MOJAVE — As a NASA engineer working in Russia shortly after the end of the Cold War, Glenn Bever found he needed more than his technical skills to navigate the environment of a joint research program where his colleagues spoke no English and had only recently seen each other as adversaries.
Between 1995 and 1999, Bever was on-site in Moscow working to get a retired Tu-144 supersonic transport airplane flying again and outfitted to support NASA’s High Speed Research Program. The Tu-144 was an early competitor to the Concorde.
Bever has collected his experiences in a book, “Russian Encounters,” and will share the stories in person on Saturday at the Mojave Air and Space Port.
The presentation begins at 11 a.m. in the board room, in the Administration Building at the end of Airport Boulevard.
Seating is limited and visitors are asked to RSVP to firstname.lastname@example.org.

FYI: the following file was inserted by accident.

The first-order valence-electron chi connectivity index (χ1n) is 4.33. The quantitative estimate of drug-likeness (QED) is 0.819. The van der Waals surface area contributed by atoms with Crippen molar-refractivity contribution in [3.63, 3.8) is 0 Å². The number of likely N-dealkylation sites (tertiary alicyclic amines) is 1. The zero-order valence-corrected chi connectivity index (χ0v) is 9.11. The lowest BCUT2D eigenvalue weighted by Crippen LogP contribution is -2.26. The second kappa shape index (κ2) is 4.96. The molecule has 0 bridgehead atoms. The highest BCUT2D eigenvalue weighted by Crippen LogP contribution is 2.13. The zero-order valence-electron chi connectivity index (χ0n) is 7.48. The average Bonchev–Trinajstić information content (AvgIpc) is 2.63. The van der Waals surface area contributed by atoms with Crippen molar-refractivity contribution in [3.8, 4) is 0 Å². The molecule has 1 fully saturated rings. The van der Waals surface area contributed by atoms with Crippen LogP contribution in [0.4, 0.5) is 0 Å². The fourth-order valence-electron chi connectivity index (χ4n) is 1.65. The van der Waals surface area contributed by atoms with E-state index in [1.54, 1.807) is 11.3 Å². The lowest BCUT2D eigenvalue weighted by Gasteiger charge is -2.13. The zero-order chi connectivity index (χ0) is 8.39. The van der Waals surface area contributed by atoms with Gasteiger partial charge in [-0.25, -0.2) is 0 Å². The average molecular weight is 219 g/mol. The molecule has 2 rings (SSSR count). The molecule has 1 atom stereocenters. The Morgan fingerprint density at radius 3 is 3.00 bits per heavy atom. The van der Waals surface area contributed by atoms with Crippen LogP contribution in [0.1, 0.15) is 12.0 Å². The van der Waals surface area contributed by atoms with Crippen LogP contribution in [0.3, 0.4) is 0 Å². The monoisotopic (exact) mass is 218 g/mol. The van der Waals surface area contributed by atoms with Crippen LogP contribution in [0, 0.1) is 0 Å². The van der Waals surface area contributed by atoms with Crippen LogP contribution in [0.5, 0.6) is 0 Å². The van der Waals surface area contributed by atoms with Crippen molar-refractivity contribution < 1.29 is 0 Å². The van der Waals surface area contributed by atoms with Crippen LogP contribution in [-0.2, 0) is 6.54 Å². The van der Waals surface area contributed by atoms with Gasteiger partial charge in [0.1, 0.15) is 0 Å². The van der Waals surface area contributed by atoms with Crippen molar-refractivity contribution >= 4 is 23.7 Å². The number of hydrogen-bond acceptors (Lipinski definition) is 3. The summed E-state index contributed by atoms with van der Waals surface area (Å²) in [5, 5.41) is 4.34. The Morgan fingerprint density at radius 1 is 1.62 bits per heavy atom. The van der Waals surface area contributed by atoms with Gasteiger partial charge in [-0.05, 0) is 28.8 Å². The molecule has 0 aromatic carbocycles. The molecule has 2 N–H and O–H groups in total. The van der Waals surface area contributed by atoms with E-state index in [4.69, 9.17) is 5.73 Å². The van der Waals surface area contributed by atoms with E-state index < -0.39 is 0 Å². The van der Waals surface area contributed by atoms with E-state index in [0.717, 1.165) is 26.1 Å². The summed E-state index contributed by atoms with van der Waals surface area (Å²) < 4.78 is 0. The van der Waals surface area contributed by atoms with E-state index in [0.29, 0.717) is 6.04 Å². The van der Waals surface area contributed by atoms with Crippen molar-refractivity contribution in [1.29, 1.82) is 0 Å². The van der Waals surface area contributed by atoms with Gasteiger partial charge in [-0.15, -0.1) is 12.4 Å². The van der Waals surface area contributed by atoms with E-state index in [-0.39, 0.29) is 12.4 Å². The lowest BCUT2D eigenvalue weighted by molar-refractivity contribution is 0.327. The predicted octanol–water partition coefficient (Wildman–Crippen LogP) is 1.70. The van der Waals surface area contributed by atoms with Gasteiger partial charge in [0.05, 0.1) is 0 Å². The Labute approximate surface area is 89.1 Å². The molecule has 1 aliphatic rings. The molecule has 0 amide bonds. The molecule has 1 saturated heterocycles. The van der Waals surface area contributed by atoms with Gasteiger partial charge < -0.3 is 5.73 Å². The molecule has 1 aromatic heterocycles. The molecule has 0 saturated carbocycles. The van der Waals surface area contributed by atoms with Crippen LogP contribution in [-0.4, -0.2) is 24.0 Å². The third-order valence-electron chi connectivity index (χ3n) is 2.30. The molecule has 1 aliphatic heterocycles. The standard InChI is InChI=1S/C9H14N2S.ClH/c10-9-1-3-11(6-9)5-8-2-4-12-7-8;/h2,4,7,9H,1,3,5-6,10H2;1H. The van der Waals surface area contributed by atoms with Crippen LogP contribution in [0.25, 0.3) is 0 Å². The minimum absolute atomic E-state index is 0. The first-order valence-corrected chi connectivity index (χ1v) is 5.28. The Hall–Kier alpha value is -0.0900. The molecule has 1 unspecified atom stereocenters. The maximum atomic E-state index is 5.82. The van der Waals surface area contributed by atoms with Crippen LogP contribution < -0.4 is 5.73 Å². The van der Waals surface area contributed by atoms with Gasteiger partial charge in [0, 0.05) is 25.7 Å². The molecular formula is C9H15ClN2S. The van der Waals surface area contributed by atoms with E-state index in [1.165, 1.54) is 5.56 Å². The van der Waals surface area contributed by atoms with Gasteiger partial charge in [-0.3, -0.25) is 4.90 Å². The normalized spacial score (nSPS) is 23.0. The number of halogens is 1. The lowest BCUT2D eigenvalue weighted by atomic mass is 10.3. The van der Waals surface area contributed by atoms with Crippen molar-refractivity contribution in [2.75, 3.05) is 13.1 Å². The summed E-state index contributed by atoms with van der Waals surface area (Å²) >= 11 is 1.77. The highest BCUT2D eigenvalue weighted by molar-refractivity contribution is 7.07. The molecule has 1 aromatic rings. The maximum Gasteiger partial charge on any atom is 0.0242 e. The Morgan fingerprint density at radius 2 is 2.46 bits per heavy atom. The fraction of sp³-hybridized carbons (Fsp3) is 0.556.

Bever will have some copies of his book on Saturday, and a book-signing event is scheduled at 1 p.m. May 25 at the Barnes & Noble in Palmdale, 39228 10th St. West.
Plane Crazy Saturday is a monthly gathering of aviation enthusiasts presented by the Mojave Transportation Museum Foundation.
The free, family-friendly educational event features a flight line filled with aircraft of varied types and vintages, available for visitors to see up-close.
The event will run from 10 a.m. to 2 p.m. Admission to the flight line with its displays is through the Voyager restaurant, in the Administration building. The restaurant opens for breakfast at 8 a.m.
Dogs and other animals, other than service animals, are not permitted on the flight line.
Aviation and space art, hats, shirts, books and collectibles will be available for sale.
Bever spent his entire 42-year career at NASA Armstrong Flight Research Center, where he was named the center’s first emeritus engineer and still keeps a hand in aerospace research.
He retired as the deputy director for research and engineering, and previously served as chief of the flight instrumentation and flight systems branch.
Among the many projects during his four decades, he served as chief engineer for the F-18 Automated Aerial Refueling and C-17 research flight computing system projects.
Much of his career involved developing embedded systems for research aircraft, including everything from an Army OV-1 propeller aircraft to supersonic fighters and the SR-71.